Molina Theissen v. Guatemala
Duty to Investigate | Children/Youth | Relatives as Victims | Right to Know the Truth
The Court ordered the State to create an expeditious procedure to obtain a declaration of absence and presumption of death due to enforced disappearance and adopt the legislative, administrative and any other measures necessary to create a genetic information system.
May 4, 2004
Article 1(1) [ACHR], Article 4 [ACHR], Article 5(1) [ACHR], Article 5(2) [ACHR], Article 7 [ACHR], Article 8(1) [ACHR], Article 25 [ACHR], Article 1 [IACPPT], Article 2 [IACPPT], Article 6 [IACPPT], Article 8 [IACPPT]
Articles not violated / not dealt with
Article 3 [ACHR]
Facts of the Case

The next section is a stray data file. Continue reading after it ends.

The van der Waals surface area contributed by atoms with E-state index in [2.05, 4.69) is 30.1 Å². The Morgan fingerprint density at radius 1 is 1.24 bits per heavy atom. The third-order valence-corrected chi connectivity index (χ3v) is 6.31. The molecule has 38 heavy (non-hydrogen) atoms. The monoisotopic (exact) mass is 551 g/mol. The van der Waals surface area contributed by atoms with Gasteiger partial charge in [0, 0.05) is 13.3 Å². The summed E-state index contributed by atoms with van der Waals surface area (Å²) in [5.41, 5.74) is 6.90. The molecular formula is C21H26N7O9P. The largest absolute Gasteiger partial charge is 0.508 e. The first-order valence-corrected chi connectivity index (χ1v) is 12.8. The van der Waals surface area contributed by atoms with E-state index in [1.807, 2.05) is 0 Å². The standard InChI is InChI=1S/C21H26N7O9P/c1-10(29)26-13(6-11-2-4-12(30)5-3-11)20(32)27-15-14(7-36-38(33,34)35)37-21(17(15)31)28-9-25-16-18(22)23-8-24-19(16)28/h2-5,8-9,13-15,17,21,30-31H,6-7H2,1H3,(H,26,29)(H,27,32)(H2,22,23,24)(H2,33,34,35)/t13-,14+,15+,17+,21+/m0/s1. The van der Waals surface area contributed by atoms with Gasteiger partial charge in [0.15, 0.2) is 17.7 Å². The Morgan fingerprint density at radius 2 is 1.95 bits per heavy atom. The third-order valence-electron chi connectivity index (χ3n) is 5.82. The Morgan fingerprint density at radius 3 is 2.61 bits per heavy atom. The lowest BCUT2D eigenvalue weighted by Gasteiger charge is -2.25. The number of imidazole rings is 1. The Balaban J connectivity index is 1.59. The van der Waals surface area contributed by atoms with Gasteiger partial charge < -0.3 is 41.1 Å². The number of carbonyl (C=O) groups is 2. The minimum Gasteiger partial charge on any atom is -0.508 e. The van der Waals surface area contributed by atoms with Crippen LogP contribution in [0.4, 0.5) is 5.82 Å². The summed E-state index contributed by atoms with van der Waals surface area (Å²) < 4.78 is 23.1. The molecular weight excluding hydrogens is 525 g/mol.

Mr. Marco Antonio Molina Theissen was a 14-year-old student. On 6 October 1981, he and his mother were at home when two armed men entered the house. Before leaving, they restrained Mr. Molina Theissen with shackles, covered his head with a sack and took him away in the back of a pick-up truck with official number plates. In the context of the internal conflict in Guatemala at the time, the Molina Theissen family was considered "subversive" by the State, as most of the family members had been involved with groups critical of the government. It is believed that Mr. Molina Theissen's enforced disappearance was a reprisal, because a week earlier his sister, a militant of the Patriotic Youth of Labour, had escaped after having been arrested, tortured and held in illegal custody.